Dinosaurs From the Knit-aceous Period

My recent dragon fixation has shifted to dinosaurs. I’m not sure how I got the itch to combine dinosaurs and yarn, but I’m apparently not the only one. There are some amazing dinosaur patterns out there, in a full range of styles.

For fast and cute, you can’t beat these adorable crocheted baby brachiosaurs (free pattern) designed by Jana Whitley.

Baby Brachiosaurus designed by Jana Whitley
Baby Brachiosaurus designed by Jana Whitley

You can also knit a more complex and stylized stegosaurus (free pattern) designed by Tina Barrett.

stegasaurus

In fact, Deramores has a plethora of free dinosaur patterns for both knitters and crocheters, including the two I mentioned above. Definitely check out their other offerings, including with the exciting news that archeologists have discovered the first knitting dinosaur, the Derasaur. (They posted that on April 1. Do you think that means something?)

If you want a more practical dino, how about a hat? Free patterns are available for both crocheted (Danyel Pink)  and knitted (Kris Hanson) hats with dinosaur spikes on top.

Dinosaur Spikes crocheted cap designed by Danyel Pink
Dinosaur Spikes crocheted cap designed by Danyel Pink
Knit Dino Cap, designed by Kris Hanson
Knit Dino Cap, designed by Kris Hanson

Of all the dino knits I found, however, my favorite is Christine Grant’s Tracy Triceratops, which has the level of detail I love in an animal knitting project.

Tracy Triceratops, knit pattern by Christine Grant
Tracy Triceratops, knit pattern by Christine Grant

While I’m sharing fun dino-knits, I can’t pass up sharing Katie Bradley’s charming tortoise “cozies”. She knits these covers (or costumes, depending on how you look at it) for her many pet tortoises. She’s made them pumpkin covers, shark fins, and, of course, dinosaur spikes.

Katie Bradley's adorable Tortoise Cozies, dinosaur style
Katie Bradley’s adorable Tortoise Cozies, dinosaur style

To get the full fun of her creations, watch this short video of her pets modeling their cozies.

I’m not willing to tell you what exactly I am up to with my own dinosaur knitting project. So here’s a teaser picture to give you a hint.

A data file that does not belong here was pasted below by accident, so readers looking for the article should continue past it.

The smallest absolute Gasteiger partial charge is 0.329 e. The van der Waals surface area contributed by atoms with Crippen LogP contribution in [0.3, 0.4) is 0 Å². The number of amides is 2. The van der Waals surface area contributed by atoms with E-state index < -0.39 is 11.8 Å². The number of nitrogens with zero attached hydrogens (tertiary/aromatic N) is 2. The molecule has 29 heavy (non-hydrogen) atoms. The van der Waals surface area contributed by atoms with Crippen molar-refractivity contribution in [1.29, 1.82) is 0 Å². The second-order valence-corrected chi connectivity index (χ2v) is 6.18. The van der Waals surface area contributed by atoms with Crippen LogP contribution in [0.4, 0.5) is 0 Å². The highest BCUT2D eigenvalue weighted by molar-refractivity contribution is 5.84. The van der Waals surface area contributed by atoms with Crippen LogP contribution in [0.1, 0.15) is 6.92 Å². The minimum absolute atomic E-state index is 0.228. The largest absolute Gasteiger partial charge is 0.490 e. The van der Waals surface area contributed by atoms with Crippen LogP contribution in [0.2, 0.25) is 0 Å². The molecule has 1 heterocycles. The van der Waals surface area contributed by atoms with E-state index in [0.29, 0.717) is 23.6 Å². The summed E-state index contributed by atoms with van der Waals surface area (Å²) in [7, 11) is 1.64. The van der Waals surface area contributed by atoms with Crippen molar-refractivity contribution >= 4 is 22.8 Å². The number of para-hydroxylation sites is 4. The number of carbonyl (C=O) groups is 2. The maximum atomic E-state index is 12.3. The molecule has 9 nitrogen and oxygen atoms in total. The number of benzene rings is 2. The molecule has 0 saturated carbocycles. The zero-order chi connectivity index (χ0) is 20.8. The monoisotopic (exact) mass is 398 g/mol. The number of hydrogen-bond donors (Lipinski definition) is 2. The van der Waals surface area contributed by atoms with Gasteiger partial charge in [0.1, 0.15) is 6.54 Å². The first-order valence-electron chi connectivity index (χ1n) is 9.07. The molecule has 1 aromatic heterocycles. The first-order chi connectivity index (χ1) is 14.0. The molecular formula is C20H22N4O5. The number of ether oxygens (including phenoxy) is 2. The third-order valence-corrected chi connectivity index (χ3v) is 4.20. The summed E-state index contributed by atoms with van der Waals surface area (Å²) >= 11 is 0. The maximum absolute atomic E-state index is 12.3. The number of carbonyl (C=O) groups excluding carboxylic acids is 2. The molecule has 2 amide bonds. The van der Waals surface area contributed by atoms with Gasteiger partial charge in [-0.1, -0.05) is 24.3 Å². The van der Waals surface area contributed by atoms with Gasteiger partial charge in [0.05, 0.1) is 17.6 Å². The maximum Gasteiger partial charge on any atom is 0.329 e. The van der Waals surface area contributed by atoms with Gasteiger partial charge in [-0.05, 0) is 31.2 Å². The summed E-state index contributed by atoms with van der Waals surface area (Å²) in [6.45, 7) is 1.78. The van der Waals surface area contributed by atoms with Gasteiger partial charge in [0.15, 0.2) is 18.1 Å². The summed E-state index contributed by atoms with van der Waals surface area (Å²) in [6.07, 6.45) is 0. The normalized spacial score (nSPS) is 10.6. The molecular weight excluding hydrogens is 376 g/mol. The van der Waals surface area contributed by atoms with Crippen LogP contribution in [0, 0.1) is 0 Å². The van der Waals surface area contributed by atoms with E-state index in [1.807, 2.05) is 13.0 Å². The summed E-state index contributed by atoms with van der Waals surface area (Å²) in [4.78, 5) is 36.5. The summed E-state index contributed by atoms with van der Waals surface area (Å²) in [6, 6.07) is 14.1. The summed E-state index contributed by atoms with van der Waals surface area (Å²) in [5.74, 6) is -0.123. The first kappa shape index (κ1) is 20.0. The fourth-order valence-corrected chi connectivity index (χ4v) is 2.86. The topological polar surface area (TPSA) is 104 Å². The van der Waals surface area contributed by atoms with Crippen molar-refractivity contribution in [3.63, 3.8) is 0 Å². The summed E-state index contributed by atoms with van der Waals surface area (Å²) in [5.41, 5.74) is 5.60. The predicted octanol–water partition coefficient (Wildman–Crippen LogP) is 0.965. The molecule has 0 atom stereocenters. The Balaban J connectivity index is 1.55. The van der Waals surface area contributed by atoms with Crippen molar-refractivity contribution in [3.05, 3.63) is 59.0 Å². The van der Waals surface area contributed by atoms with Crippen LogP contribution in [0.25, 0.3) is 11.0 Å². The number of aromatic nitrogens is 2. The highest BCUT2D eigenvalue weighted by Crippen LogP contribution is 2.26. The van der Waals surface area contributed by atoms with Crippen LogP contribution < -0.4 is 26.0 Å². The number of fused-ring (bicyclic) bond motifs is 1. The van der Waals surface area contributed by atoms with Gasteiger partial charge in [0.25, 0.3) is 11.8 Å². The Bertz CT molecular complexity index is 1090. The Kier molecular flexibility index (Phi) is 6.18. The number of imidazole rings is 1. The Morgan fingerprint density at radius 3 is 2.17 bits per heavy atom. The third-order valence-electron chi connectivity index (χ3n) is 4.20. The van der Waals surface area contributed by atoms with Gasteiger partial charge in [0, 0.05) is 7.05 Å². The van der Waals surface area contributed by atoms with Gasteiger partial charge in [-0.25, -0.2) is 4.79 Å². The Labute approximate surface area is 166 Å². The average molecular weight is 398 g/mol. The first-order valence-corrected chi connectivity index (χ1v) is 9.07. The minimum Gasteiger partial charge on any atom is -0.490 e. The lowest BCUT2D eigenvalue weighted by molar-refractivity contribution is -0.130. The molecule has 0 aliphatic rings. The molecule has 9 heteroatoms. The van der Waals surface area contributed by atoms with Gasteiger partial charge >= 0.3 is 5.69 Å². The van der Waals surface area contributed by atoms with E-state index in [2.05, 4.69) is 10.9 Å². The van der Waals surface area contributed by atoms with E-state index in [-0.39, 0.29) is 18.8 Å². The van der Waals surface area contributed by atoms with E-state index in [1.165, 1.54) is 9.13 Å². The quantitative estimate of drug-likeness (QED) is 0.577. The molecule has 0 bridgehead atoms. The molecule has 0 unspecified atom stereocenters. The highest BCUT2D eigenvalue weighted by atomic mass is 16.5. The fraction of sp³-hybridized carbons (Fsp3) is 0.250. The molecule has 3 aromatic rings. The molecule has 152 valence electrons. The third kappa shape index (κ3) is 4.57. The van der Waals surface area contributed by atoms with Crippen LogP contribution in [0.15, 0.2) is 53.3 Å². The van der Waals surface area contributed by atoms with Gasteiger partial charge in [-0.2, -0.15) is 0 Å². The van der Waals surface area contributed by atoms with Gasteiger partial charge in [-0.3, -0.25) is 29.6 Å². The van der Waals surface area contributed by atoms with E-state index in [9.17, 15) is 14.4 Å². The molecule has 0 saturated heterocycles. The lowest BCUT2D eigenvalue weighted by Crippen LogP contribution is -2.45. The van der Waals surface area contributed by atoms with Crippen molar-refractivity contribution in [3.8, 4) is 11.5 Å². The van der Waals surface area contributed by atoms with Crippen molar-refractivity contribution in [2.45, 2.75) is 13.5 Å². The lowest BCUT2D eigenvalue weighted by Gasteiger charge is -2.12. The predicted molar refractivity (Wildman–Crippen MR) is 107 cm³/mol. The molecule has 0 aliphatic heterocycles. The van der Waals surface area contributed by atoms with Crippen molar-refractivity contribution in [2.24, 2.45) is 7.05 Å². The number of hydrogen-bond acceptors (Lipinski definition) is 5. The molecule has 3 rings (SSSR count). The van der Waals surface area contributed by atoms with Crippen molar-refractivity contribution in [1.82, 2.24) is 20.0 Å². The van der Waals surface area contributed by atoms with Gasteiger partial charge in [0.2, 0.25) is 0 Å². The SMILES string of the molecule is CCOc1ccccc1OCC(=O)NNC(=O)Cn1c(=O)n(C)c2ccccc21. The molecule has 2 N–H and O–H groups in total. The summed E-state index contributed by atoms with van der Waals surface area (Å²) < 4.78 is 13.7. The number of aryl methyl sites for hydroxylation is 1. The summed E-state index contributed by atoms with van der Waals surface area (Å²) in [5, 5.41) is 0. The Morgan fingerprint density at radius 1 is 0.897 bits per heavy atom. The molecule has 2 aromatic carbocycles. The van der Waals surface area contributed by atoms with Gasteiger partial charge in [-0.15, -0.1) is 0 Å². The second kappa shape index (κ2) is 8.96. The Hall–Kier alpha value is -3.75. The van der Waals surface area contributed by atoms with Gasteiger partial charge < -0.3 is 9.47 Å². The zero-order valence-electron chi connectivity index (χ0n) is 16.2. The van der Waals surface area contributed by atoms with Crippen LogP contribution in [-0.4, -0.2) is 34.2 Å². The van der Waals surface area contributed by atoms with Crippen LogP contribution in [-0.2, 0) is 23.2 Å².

Tyrannosaurus Rex + yarn = ???
Tyrannosaurus Rex + yarn = ???

Any dino-knits in your life? Feel free to share them here.

Advertisements

Published by

Kit Dunsmore

Kit Dunsmore has believed in the magic underlying the muggle world since she was a child searching for the Shetland pony pooka she was sure was hiding in her back yard. She learned early on that books were magic doors into other worlds, and that she could revisit a beloved character or place by opening the right book. As she grew, she decided she wanted to make magic with words, too. Today Kit writes about things she loves: poodles and dragons, witches and artists, quirky underdogs and loyal friends. Whether her setting is 6th-century England, the imaginary Twelve Kingdoms, or an art-obsessed version of modern America, magic always finds its way into her story. She enjoys turning fairy tales inside out and watching characters sacrifice everything to reach their goal, but she also believes in happy endings. When she isn't writing, Kit experiences magic by making things with her hands. Over the years, she's made quilts, fabric sculptures, collages, sweaters, and blank books. Her newest interest is learning how to spin her own yarn, a skill guaranteed to strengthen one of her many delusions: that she is a self-sufficient pioneer woman. She also thinks she is a hobbit, a witch, an artist, and a good cook. Living in the foothills of Colorado, Kit enjoys the giant skies and prairie landscapes which suit her need for wide open spaces. In addition to hiking through glorious scenery with her husband or imagining herself living in the Middle Ages, Kit works as a pillow for her miniature poodle and polishes the next small piece of her handmade life.

4 thoughts on “Dinosaurs From the Knit-aceous Period”

    1. The crochet pattern is only one set of spikes instead of two, but I think both the knit hat and the crochet hat have their appeal.

      I can knit and crochet, but prefer knitting. I know lots of people fall in one camp or the other, probably because they’re used to one technique and the other seems so alien. But the basics of both are simple. So I think you should learn how to knit, and then knit or crochet your cat a hat, depending on which technique gets you the results you want! (I’m so helpful, aren’t I? 🙂 )

      Like

      1. My grandma tried to teach me how to knit! I think I’m just too uncoordinated for two needles. I’m always getting things all mixed up 🙂

        Like

What do you think?

Fill in your details below or click an icon to log in:

WordPress.com Logo

You are commenting using your WordPress.com account. Log Out / Change )

Twitter picture

You are commenting using your Twitter account. Log Out / Change )

Facebook photo

You are commenting using your Facebook account. Log Out / Change )

Google+ photo

You are commenting using your Google+ account. Log Out / Change )

Connecting to %s